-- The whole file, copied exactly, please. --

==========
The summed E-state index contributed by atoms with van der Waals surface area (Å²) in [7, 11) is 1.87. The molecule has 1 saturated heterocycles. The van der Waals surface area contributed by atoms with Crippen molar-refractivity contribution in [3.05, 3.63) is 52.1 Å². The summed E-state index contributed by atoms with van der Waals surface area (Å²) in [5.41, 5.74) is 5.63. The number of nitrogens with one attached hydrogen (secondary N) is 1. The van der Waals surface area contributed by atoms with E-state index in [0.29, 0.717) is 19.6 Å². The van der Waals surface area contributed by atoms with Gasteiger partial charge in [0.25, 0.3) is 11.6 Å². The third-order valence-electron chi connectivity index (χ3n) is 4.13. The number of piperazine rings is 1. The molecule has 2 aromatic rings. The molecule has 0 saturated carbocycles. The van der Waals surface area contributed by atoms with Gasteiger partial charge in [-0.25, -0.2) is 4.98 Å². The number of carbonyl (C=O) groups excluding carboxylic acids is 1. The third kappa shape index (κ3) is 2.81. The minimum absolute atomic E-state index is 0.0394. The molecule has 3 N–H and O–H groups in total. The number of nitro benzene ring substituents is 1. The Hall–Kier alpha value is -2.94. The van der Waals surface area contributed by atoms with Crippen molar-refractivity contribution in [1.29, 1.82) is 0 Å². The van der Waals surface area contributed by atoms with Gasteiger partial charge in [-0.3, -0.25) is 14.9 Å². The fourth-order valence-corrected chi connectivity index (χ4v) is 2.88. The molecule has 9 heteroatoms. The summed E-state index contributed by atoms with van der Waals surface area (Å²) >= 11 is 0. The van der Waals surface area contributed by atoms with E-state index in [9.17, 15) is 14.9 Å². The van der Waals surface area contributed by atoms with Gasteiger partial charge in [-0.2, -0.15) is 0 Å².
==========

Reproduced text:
The summed E-state index contributed by atoms with van der Waals surface area (Å²) in [7, 11) is 1.87. The molecule has 1 saturated heterocycles. The van der Waals surface area contributed by atoms with Crippen molar-refractivity contribution in [3.05, 3.63) is 52.1 Å². The summed E-state index contributed by atoms with van der Waals surface area (Å²) in [5.41, 5.74) is 5.63. The number of nitrogens with one attached hydrogen (secondary N) is 1. The van der Waals surface area contributed by atoms with E-state index in [0.29, 0.717) is 19.6 Å². The van der Waals surface area contributed by atoms with Gasteiger partial charge in [0.25, 0.3) is 11.6 Å². The third-order valence-electron chi connectivity index (χ3n) is 4.13. The number of piperazine rings is 1. The molecule has 2 aromatic rings. The molecule has 0 saturated carbocycles. The van der Waals surface area contributed by atoms with Gasteiger partial charge in [-0.25, -0.2) is 4.98 Å². The number of carbonyl (C=O) groups excluding carboxylic acids is 1. The third kappa shape index (κ3) is 2.81. The minimum absolute atomic E-state index is 0.0394. The molecule has 3 N–H and O–H groups in total. The number of nitro benzene ring substituents is 1. The Hall–Kier alpha value is -2.94. The van der Waals surface area contributed by atoms with Crippen molar-refractivity contribution in [1.29, 1.82) is 0 Å². The van der Waals surface area contributed by atoms with Gasteiger partial charge in [-0.3, -0.25) is 14.9 Å². The fourth-order valence-corrected chi connectivity index (χ4v) is 2.88. The molecule has 9 heteroatoms. The summed E-state index contributed by atoms with van der Waals surface area (Å²) >= 11 is 0. The van der Waals surface area contributed by atoms with E-state index in [9.17, 15) is 14.9 Å². The van der Waals surface area contributed by atoms with Gasteiger partial charge in [-0.2, -0.15) is 0 Å².